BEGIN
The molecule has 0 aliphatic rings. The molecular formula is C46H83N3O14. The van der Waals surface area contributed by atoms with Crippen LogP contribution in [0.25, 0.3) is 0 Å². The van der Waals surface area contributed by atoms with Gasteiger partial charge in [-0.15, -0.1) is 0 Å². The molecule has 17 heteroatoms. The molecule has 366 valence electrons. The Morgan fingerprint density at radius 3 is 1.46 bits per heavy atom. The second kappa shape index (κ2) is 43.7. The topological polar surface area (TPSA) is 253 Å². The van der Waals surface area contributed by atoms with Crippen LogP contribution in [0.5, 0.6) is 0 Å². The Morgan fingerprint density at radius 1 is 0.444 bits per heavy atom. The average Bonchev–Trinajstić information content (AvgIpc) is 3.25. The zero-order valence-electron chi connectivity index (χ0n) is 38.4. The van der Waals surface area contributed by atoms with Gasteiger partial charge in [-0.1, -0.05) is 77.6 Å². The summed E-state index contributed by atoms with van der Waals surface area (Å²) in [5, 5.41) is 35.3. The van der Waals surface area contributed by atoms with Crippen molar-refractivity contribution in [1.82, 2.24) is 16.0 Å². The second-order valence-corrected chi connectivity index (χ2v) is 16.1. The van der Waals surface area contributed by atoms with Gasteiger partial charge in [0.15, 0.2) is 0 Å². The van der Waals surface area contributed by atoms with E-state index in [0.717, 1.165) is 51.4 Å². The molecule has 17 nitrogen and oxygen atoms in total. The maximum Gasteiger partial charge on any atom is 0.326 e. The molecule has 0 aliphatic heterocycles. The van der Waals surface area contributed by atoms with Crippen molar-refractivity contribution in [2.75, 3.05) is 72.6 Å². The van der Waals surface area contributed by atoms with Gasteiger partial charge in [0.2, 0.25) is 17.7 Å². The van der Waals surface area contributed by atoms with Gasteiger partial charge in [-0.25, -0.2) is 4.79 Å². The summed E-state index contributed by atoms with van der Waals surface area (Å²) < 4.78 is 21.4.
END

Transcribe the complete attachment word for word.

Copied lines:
The molecule has 0 aliphatic rings. The molecular formula is C46H83N3O14. The van der Waals surface area contributed by atoms with Crippen LogP contribution in [0.25, 0.3) is 0 Å². The van der Waals surface area contributed by atoms with Gasteiger partial charge in [-0.15, -0.1) is 0 Å². The molecule has 17 heteroatoms. The molecule has 366 valence electrons. The Morgan fingerprint density at radius 3 is 1.46 bits per heavy atom. The second kappa shape index (κ2) is 43.7. The topological polar surface area (TPSA) is 253 Å². The van der Waals surface area contributed by atoms with Crippen LogP contribution in [0.5, 0.6) is 0 Å². The Morgan fingerprint density at radius 1 is 0.444 bits per heavy atom. The average Bonchev–Trinajstić information content (AvgIpc) is 3.25. The zero-order valence-electron chi connectivity index (χ0n) is 38.4. The van der Waals surface area contributed by atoms with Gasteiger partial charge in [-0.1, -0.05) is 77.6 Å². The summed E-state index contributed by atoms with van der Waals surface area (Å²) in [5, 5.41) is 35.3. The van der Waals surface area contributed by atoms with Crippen molar-refractivity contribution in [1.82, 2.24) is 16.0 Å². The second-order valence-corrected chi connectivity index (χ2v) is 16.1. The van der Waals surface area contributed by atoms with Gasteiger partial charge in [0.15, 0.2) is 0 Å². The van der Waals surface area contributed by atoms with E-state index in [0.717, 1.165) is 51.4 Å². The molecule has 17 nitrogen and oxygen atoms in total. The maximum Gasteiger partial charge on any atom is 0.326 e. The molecule has 0 aliphatic heterocycles. The van der Waals surface area contributed by atoms with Crippen molar-refractivity contribution in [2.75, 3.05) is 72.6 Å². The van der Waals surface area contributed by atoms with Gasteiger partial charge in [0.2, 0.25) is 17.7 Å². The van der Waals surface area contributed by atoms with Gasteiger partial charge in [-0.25, -0.2) is 4.79 Å². The summed E-state index contributed by atoms with van der Waals surface area (Å²) < 4.78 is 21.4.